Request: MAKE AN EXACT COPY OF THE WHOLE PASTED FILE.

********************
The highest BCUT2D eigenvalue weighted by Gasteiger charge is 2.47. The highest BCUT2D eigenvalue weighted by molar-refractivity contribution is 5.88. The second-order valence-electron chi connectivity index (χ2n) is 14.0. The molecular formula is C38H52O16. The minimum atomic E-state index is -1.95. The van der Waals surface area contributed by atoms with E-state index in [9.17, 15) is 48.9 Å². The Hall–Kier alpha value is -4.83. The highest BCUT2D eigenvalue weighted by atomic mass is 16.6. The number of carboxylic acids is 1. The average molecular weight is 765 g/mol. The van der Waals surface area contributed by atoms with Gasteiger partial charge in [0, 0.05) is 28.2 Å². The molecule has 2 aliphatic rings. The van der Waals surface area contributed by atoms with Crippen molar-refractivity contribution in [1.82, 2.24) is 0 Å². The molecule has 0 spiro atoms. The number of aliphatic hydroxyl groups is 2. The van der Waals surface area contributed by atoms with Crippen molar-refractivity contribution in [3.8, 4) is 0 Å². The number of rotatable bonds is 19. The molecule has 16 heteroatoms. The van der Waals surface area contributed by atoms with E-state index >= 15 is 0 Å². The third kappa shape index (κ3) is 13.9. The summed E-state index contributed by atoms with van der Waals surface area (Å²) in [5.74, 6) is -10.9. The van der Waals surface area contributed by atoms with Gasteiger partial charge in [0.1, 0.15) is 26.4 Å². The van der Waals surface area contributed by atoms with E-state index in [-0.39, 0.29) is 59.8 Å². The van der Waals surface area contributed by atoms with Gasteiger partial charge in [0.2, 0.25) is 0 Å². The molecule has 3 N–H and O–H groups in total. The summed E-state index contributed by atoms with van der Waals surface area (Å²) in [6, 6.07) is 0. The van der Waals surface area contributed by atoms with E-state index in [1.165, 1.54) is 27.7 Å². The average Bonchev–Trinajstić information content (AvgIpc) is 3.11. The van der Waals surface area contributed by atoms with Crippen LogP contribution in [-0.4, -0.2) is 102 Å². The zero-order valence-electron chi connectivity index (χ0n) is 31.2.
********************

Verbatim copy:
The highest BCUT2D eigenvalue weighted by Gasteiger charge is 2.47. The highest BCUT2D eigenvalue weighted by molar-refractivity contribution is 5.88. The second-order valence-electron chi connectivity index (χ2n) is 14.0. The molecular formula is C38H52O16. The minimum atomic E-state index is -1.95. The van der Waals surface area contributed by atoms with E-state index in [9.17, 15) is 48.9 Å². The Hall–Kier alpha value is -4.83. The highest BCUT2D eigenvalue weighted by atomic mass is 16.6. The number of carboxylic acids is 1. The average molecular weight is 765 g/mol. The van der Waals surface area contributed by atoms with Gasteiger partial charge in [0, 0.05) is 28.2 Å². The molecule has 2 aliphatic rings. The van der Waals surface area contributed by atoms with Crippen molar-refractivity contribution in [1.82, 2.24) is 0 Å². The molecule has 0 spiro atoms. The number of aliphatic hydroxyl groups is 2. The van der Waals surface area contributed by atoms with Crippen molar-refractivity contribution in [3.8, 4) is 0 Å². The number of rotatable bonds is 19. The molecule has 16 heteroatoms. The van der Waals surface area contributed by atoms with E-state index >= 15 is 0 Å². The third kappa shape index (κ3) is 13.9. The summed E-state index contributed by atoms with van der Waals surface area (Å²) in [5.74, 6) is -10.9. The van der Waals surface area contributed by atoms with Gasteiger partial charge in [0.1, 0.15) is 26.4 Å². The van der Waals surface area contributed by atoms with E-state index in [-0.39, 0.29) is 59.8 Å². The van der Waals surface area contributed by atoms with Gasteiger partial charge in [0.2, 0.25) is 0 Å². The molecule has 3 N–H and O–H groups in total. The summed E-state index contributed by atoms with van der Waals surface area (Å²) in [6, 6.07) is 0. The van der Waals surface area contributed by atoms with E-state index in [1.165, 1.54) is 27.7 Å². The average Bonchev–Trinajstić information content (AvgIpc) is 3.11. The van der Waals surface area contributed by atoms with Crippen LogP contribution in [-0.4, -0.2) is 102 Å². The zero-order valence-electron chi connectivity index (χ0n) is 31.2.